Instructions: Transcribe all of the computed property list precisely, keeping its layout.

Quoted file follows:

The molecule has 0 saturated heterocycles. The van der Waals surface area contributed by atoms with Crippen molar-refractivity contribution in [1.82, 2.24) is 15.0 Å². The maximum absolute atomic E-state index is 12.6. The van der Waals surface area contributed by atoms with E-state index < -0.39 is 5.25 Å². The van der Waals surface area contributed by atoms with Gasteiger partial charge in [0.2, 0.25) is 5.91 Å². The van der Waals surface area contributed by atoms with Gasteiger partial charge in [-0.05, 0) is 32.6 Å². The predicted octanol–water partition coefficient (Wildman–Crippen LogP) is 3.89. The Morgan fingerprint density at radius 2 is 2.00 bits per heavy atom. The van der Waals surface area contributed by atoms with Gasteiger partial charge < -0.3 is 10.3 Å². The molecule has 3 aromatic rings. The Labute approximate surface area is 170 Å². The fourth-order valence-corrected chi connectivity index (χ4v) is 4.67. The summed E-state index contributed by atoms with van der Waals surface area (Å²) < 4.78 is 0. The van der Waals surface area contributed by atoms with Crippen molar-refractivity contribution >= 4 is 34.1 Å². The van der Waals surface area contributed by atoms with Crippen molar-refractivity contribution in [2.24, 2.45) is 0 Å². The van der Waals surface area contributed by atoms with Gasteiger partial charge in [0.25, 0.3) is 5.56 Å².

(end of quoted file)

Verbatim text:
The molecule has 0 saturated heterocycles. The van der Waals surface area contributed by atoms with Crippen molar-refractivity contribution in [1.82, 2.24) is 15.0 Å². The maximum absolute atomic E-state index is 12.6. The van der Waals surface area contributed by atoms with E-state index < -0.39 is 5.25 Å². The van der Waals surface area contributed by atoms with Gasteiger partial charge in [0.2, 0.25) is 5.91 Å². The van der Waals surface area contributed by atoms with Gasteiger partial charge in [-0.05, 0) is 32.6 Å². The predicted octanol–water partition coefficient (Wildman–Crippen LogP) is 3.89. The Morgan fingerprint density at radius 2 is 2.00 bits per heavy atom. The van der Waals surface area contributed by atoms with Gasteiger partial charge < -0.3 is 10.3 Å². The molecule has 3 aromatic rings. The Labute approximate surface area is 170 Å². The fourth-order valence-corrected chi connectivity index (χ4v) is 4.67. The summed E-state index contributed by atoms with van der Waals surface area (Å²) < 4.78 is 0. The van der Waals surface area contributed by atoms with Crippen molar-refractivity contribution >= 4 is 34.1 Å². The van der Waals surface area contributed by atoms with Crippen molar-refractivity contribution in [2.24, 2.45) is 0 Å². The van der Waals surface area contributed by atoms with Gasteiger partial charge in [0.25, 0.3) is 5.56 Å².